Expanding Language Skills in the Home Environment for Toddlers

 

  • Increase length of utterances by adding one word to your child’s word.  If your child uses one word phrases, use two word phrases, etc.  Keep adding words to your child’s words by adding descriptive words (i.e. big ball).
  • Narrate your child’s actions during play. “She is climbing the stairs. or He is flying an airplane.”
  • Act out familiar routines during play with characters (i.e. bath routines, pre-school routines, etc.)
  • Provide choices in a field of two for books, clothes, toys, etc.
  • Create situations to make your child ask for help.  Keep toys in containers with lids or keep toys up high.
  • Use lots of intonation when playing with your child.
  • Over exaggerate sounds when playing or reading with your child.
  • Read books using short simple phrases.  Don’t read all the words on the page.
  • Build vocabulary during daily routines, such a bathtime.  Use words such as wet, cold, dry, hot, in, out, etc.
  • Use short simple phrases when talking to your child (i.e.  Get shoes.)

Summer….is near!

 

Although, we may still be wearing boots and sweaters in the middle of May warm weather is near.  As the school year ends and summer approaches, words like swimming, lemonade, fire flies, ice cream, picnics, and camp come to mind.  For some of us these words may trigger fond memories of our favorite summer or for others it may trigger questions (i.e. What are our summer plans?).  While families are busy figuring out summer schedules, children are anticipating their last day of school.  In the mix of all the commotion, there are  many opportunities to continue to build your child’s speech and language skills.  Journals can be used to build language skills, such as keeping a summer word journal.   You can have your child pick out the word journal and decorate it, too.  Every couple of pages can target a different skill, such as synonyms and antonyms, comparing and contrasting, categories, or unfamiliar words.  The word “summer” can trigger many words for the journal (i.e. Name things you wear in the summer.  Name insects.  Tell how mosquitoes and bees are the same.).  You can use pictures from a magazine or paste real objects into the journal.  At the end of the week, encourage your child to share the journal with you and connect the words to everyday situations.  The journal is portable, so it can be taken to camp or to grandma or grandpa’s house.

BEEP…BEEP!!

 

I Spy…..License Plate Bingo….and 20 Questions are games that can be played in the car to pass time, but these games also help build speech and language skills.  You can play them while running errands or on a road trip.  I Spy and 20 Questions can be used to target a particular speech sound (i.e. ssssssss….  SUN), build vocabulary (i.e. I spy something that is round, yellow, and hot.  What am I?), and formulate questions (i.e.  Do you use it at the beach?).  You can also target turn taking skills with other siblings, cousins, or friends along for the ride.  License Plate Bingo can be used during road trips.  This game can generate lots of questions.   How many license plates will you find? What license plates would be the most difficult to find and why?  If you saw a license plate from California or Alaska in the state of Illinois, what could the child infer?  Is the family traveling?  Did the family just move?  Looking at a map before the trip and using the license plate app may result in other spontaneous questions or learning opportunities before, after, and during a memorable road trip.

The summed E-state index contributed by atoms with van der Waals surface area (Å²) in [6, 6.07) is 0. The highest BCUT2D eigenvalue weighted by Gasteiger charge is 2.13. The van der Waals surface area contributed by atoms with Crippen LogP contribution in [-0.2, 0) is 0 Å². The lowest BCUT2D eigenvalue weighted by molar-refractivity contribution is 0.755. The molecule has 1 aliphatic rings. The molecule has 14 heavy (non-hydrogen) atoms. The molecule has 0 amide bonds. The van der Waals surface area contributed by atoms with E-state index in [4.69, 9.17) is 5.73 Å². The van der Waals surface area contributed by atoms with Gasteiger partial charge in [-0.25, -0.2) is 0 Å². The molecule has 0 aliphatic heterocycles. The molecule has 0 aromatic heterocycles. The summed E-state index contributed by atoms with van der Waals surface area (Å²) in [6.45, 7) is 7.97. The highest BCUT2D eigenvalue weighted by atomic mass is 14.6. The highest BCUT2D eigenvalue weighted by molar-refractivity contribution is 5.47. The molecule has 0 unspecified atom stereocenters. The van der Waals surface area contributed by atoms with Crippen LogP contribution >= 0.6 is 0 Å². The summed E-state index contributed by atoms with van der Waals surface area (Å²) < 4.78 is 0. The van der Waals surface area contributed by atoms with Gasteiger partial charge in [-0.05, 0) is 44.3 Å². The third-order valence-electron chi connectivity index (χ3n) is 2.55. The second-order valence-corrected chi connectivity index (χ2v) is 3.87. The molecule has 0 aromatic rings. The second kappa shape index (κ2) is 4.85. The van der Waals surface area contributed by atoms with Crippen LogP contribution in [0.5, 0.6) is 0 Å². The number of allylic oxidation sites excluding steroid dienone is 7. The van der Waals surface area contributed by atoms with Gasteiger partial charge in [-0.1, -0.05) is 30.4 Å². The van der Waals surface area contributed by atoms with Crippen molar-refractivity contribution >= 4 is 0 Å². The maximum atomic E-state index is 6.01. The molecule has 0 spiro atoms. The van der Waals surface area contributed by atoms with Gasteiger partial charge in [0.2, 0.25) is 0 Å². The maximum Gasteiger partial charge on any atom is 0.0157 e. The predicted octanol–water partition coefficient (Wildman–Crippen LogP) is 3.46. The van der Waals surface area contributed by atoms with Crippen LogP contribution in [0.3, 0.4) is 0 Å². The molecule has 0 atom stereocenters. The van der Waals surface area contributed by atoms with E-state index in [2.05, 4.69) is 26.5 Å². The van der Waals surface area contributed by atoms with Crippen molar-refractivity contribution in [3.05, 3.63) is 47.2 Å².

Below you will find the link to the app License Plate Game.

https://itunes.apple.com/us/app/license-plate-game/id301293235?mt=8

Who…what…when…why?

As I think about activities to increase awareness of asking questions, games such as Guess Who, Bingo, and Hide and Go Seek come to mind.  They can target simple wh-questions (i.e. who, what, where, when).  Items which can be tossed or rolled (i.e. bean bags, squishy balls, pillows, etc.) are good tools to build wh-questions.  The person holding the ball is the asker, while the person without the ball is the listener.  Have each person pick his or her favorite character, like Cinderella or SpongeBob SquarePants.  Next, take turns asking and answering wh-questions (i.e.  Where does SpongeBob SquarePants live?  What does Cinderella’s dress look like?) while tossing the ball.  These activities target asking and answering questions and can build conversational skills.